- Krouwer JS. Why Bland-Altman plots should use X, not (Y+X)/2 when X is a reference method. Stat Med 2008 Feb 28;27(5):778-780. [CrossRef] [Medline]
- Haskell WL, Lee IM, Pate RR, Powell KE, Blair SN, Franklin BA, et al. Physical activity and public health: updated recommendation for adults from the American College of Sports Medicine and the American Heart Association. Med Sci Sports Exerc 2007 Aug;39(8):1423-1434. [CrossRef] [Medline]
- Murakami H, Tripette J, Kawakami R, Miyachi M. 'Add 10 min for your health': the new Japanese recommendation for physical activity based on dose-response analysis. J Am Coll Cardiol 2015 Mar 24;65(11):1153-1154 [FREE Full text] [CrossRef] [Medline]
- Speakman JR. The history and theory of the doubly labeled water technique. Am J Clin Nutr 1998 Oct;68(4):932S-938S. [CrossRef] [Medline]
- Kozey-Keadle S, Libertine A, Lyden K, Staudenmayer J, Freedson PS. Validation of wearable monitors for assessing sedentary behavior. Med Sci Sports Exerc 2011 Aug;43(8):1561-1567. [CrossRef] [Medline]
- Evenson KR, Goto MM, Furberg RD. Systematic review of the validity and reliability of consumer-wearable activity trackers. Int J Behav Nutr Phys Act 2015 Dec 18;12:159 [FREE Full text] [CrossRef] [Medline]
- Hatamoto Y, Yamada Y, Higaki Y, Tanaka H. A novel approach for measuring energy expenditure of a single sit-to-stand movement. Eur J Appl Physiol 2016 May;116(5):997-1004. [CrossRef] [Medline]
- Hatamoto Y, Yamada Y, Sagayama H, Higaki Y, Kiyonaga A, Tanaka H. The relationship between running velocity and the energy cost of turning during running. PLoS One 2014;9(1):e81850 [FREE Full text] [CrossRef] [Medline]
- McNarry MA, Wilson RP, Holton MD, Griffiths IW, Mackintosh KA. Investigating the relationship between energy expenditure, walking speed and angle of turning in humans. PLoS One 2017;12(8):e0182333 [FREE Full text] [CrossRef] [Medline]
- Miles-Chan JL, Fares EJ, Berkachy R, Jacquet P, Isacco L, Schutz Y, et al. Standing economy: does the heterogeneity in the energy cost of posture maintenance reside in differential patterns of spontaneous weight-shifting? Eur J Appl Physiol 2017 Apr;117(4):795-807. [CrossRef] [Medline]
- Smith L, Hamer M, Ucci M, Marmot A, Gardner B, Sawyer A, et al. Weekday and weekend patterns of objectively measured sitting, standing, and stepping in a sample of office-based workers: the active buildings study. BMC Public Health 2015 Jan 17;15:9 [FREE Full text] [CrossRef] [Medline]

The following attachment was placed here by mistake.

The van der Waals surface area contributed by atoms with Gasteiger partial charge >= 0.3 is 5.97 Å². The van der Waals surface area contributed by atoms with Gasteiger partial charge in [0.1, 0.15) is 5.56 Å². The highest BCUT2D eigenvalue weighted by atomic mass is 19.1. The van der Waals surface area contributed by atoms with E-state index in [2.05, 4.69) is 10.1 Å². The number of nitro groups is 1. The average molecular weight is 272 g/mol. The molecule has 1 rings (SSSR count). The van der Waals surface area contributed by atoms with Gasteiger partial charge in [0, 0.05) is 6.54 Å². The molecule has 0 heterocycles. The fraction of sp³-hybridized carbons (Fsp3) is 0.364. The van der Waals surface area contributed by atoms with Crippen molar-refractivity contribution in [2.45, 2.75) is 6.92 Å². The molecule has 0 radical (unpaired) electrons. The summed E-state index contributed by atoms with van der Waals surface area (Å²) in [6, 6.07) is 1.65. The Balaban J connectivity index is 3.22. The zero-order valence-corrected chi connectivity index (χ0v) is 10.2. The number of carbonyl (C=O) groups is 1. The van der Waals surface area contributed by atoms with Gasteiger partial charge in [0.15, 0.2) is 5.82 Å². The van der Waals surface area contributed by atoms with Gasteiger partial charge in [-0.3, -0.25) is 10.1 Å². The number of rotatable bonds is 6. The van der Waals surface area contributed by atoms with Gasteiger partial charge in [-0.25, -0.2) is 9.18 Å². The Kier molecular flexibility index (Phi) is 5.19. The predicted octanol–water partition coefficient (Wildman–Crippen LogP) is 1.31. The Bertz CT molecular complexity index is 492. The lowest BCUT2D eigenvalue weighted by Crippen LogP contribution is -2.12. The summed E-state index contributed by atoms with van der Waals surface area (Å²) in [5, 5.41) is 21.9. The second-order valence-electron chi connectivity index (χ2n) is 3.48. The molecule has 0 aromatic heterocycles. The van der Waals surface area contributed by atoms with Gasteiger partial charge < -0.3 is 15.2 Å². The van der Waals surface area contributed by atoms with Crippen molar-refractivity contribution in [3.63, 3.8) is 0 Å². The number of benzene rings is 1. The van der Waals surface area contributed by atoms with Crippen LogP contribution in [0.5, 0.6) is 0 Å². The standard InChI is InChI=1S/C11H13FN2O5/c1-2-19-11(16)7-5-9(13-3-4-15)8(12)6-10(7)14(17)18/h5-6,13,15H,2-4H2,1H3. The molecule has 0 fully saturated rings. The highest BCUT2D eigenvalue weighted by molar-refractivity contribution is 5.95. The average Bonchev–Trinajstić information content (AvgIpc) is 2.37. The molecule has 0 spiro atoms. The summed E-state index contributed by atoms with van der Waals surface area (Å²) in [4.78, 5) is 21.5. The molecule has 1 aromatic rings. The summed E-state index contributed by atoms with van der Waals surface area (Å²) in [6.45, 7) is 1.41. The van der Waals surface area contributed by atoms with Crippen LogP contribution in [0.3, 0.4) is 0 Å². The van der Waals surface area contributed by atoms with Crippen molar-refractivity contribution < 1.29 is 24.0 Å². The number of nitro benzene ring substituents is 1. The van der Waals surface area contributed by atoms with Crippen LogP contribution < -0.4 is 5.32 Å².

- Grant PM, Dall PM, Kerr A. Daily and hourly frequency of the sit to stand movement in older adults: a comparison of day hospital, rehabilitation ward and community living groups. Aging Clin Exp Res 2011;23(5-6):437-444. [CrossRef] [Medline]
- Althoff T, Sosič R, Hicks JL, King AC, Delp SL, Leskovec J. Large-scale physical activity data reveal worldwide activity inequality. Nature 2017 Dec 20;547(7663):336-339 [FREE Full text] [CrossRef] [Medline]
- Ikeda N, Inoue M, Iso H, Ikeda S, Satoh T, Noda M, et al. Adult mortality attributable to preventable risk factors for non-communicable diseases and injuries in Japan: a comparative risk assessment. PLoS Med 2012;9(1):e1001160 [FREE Full text] [CrossRef] [Medline]
|AMED: Japan Agency for Medical Research and Development|
|BMI: body mass index|
|BMR: basal metabolic rate|
|DIT: dietary-induced thermogenesis|
|DLW: doubly labeled water|
|EE: energy expenditure|
|FQ: food quotient|
|IRMS: isotope ratio mass spectrometer|
|MAPEs: mean absolute percent errors|
|MET: metabolic equivalent|
|PA: physical activity|
|PAEE: physical activity energy expenditure|
|PAL: physical activity level|
|rCO 2: carbon dioxide production rate|
|REE: resting energy expenditure|
|TBW: total body water|
|TEE: total energy expenditure|
|VCO 2: carbon dioxide output|
|VO 2: oxygen uptake|
Edited by G Eysenbach; submitted 07.03.19; peer-reviewed by G Behrens, P Lee; comments to author 18.04.19; revised version received 04.06.19; accepted 09.06.19; published 02.08.19
©Haruka Murakami, Ryoko Kawakami, Satoshi Nakae, Yosuke Yamada, Yoshio Nakata, Kazunori Ohkawara, Hiroyuki Sasai, Kazuko Ishikawa-Takata, Shigeho Tanaka, Motohiko Miyachi. Originally published in JMIR Mhealth and Uhealth (http://mhealth.jmir.org), 02.08.2019.
This is an open-access article distributed under the terms of the Creative Commons Attribution License (https://creativecommons.org/licenses/by/4.0/), which permits unrestricted use, distribution, and reproduction in any medium, provided the original work, first published in JMIR mhealth and uhealth, is properly cited. The complete bibliographic information, a link to the original publication on http://mhealth.jmir.org/, as well as this copyright and license information must be included.